Do you do supportive psychotherapy?
All psychotherapy is (and should be) supportive psychotherapy. To feel safe getting to the heart of what’s causing your symptoms, support and caring must be the foundation of any psychotherapeutic relationship. Yet, in my experience, support is not enough. I also provide in-depth attention to the roots and causes of your symptoms. Plus, in either psychotherapy or psychoanalysis with me, I will give you the help you need to work these out over time.
Are psychoanalysis and psychotherapy different?
Although I do offer both, psychoanalysis and psychotherapy are different in a number of basic and essential ways.
Psychoanalysis, by virtue of the usual four or five sessions per week, allows for a deeper and more active working out of your symptoms and problems; as well as the ways they affect your life. The benefit of working together often is that each session is followed by another session soon after. Because of this, we have the chance to deepen the understanding we achieve in any given session.
Psychotherapy, with fewer weekly sessions, may not go to the same depth as psychoanalysis. The thoroughness of psychoanalysis generally offers a chance for more lasting change. Yet, change depends on many personal things, and frequency is not the only deciding factor. Anyone I work with, at whatever frequency, will benefit from my psychoanalytic thinking.
Most importantly, I’m respectful of your financial limitations as well as desire to engage or not to engage in the frequency of psychoanalysis. I believe psychoanalysis’ effectiveness, but I also work very actively in each psychotherapy session to help you achieve the results and change you need, no matter how often you see me.
All psychotherapy I practice is psychoanalytic therapy. Your current problems are understood in light of your unique history, your particular vulnerabilities, as well as how your “child mind” interpreted your early experiences.
How long will I need to come?
Therapy is about change and change takes time and trust.
Building a trusting relationship with me doesn’t happen overnight; and the importance of trust can’t be underestimated. That’s because effective therapy is an emotional, not a cognitive, process.
For therapy to be successful we must honor whatever pace you require to get to the feelings and experiences that need to be understood. Trust is a holding place for this “feeling” work to safely be done.
Of course everyone wants solutions; but there are no quick answers.
Lasting solutions come out of closely understanding the feelings you’ve found ways (for good reasons) to avoid. These feelings have deep roots and, for real change to occur, it’s necessary to take the time needed to link those feelings to your current symptoms, your difficulties in relationships; and with the ways you feel about yourself.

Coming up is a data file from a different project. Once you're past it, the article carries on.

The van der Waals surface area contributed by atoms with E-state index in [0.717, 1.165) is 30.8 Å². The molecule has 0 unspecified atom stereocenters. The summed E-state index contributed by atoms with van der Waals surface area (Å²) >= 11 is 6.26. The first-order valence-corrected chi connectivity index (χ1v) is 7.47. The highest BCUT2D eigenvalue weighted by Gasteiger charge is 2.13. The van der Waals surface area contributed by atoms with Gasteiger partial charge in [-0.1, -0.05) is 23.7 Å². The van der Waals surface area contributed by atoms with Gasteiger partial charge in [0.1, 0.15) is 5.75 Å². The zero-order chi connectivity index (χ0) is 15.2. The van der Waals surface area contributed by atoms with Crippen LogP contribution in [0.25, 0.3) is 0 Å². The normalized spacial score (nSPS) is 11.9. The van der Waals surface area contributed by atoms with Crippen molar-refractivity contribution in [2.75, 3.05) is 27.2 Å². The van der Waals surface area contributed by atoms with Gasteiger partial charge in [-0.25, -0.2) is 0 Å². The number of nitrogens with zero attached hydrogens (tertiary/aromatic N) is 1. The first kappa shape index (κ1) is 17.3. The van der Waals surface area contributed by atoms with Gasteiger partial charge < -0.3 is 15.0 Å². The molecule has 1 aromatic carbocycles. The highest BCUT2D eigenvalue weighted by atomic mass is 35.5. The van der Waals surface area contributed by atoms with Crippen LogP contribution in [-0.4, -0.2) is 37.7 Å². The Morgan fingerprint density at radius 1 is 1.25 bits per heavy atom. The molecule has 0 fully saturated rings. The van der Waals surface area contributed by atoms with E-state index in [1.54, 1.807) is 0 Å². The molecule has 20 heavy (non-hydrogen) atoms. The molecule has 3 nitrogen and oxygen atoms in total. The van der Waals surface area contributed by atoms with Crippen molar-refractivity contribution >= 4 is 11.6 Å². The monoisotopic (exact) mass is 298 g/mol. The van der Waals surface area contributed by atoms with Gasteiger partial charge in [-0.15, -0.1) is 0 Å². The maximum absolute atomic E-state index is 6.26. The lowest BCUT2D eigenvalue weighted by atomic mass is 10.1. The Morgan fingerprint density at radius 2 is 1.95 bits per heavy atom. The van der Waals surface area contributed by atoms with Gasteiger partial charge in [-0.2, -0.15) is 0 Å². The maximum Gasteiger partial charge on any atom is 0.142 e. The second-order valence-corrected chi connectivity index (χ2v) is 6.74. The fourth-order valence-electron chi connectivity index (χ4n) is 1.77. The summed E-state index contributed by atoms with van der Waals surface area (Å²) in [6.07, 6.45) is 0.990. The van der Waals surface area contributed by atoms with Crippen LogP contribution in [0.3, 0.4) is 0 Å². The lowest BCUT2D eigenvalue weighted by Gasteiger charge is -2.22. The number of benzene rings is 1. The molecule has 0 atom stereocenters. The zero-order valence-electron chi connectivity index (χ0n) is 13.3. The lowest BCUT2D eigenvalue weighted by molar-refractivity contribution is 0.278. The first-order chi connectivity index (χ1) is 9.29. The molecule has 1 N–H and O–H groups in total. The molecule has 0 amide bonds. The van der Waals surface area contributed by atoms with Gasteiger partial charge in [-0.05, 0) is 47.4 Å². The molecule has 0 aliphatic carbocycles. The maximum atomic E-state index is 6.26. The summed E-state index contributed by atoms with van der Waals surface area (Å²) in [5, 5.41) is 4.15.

Because of this, there is no “set-in-stone” time for any given therapy. Each therapy unfolds in its own way. We will find – together – what you need.
How quickly will I see results?
From the beginning of our work together, I’ll actively focus on the specific details of your symptoms and their links to your history.
If you feel understood in a new way—maybe even in a way your problems haven’t been understood before—you might feel some relief of your acute symptoms fairly quickly.
Real, lasting change takes time, though, and is much more than symptom relief. So let’s say you have a lot going on in your mind and in your life. Once-a-week therapy poses the risk of you only having time to “fill-me-in” or “catch-me-up” on what’s happened during the week.
If you can work with me at least twice a week, therapy will unfold with less urgency and pressure and you’ll see results more quickly.
Do you prescribe or recommend medication?
I’m a psychologist with a Ph.D., not an M.D., so I don’t prescribe medication. If medication is something you wish to try, are already on, or need for immediate relief of depression, anxiety, or panic attacks, I work with several psychiatrists and I will make a referral.
Many of the patients I work with don’t want to take medication and find they don’t need to. If we meet frequently enough to provide the necessary supportive psychotherapy and understanding for your acute symptoms, you may not need medication either.
Medication, in any event, is not a substitute for therapy. Although medication can be useful, it only serves to offer temporary symptomatic relief. Resolution of depression, anxiety, panic, even OCD, comes from in-depth understanding and working out of the root causes of your symptoms.
What are your fees?
I discuss fees either in a brief initial telephone conversation or in our first consultation. If I’m not able to meet your financial needs, I can help you find a therapist or reputable clinic that can.
Do you accept insurance?
No, I’m not on any insurance panels and, therefore, am an out-of-network provider. I don’t bill insurance companies or accept payment from them. My policy is for you to pay your therapy bill directly to me at the end of each month.
I will provide an insurance receipt or super bill with your monthly statement. You can attach it to your claim form. Your insurance benefits can be directly reimbursed to you.
If you have an HMO, they will not reimburse you for sessions with a provider who is out of their network, except under very rare circumstances.
However, if you have a PPO, you can call your insurance company and inquire about your mental health benefits. They will tell you what they allow per session and per year for an out-of-network provider. If you have benefits, your company should pay some portion of you monthly therapy bill.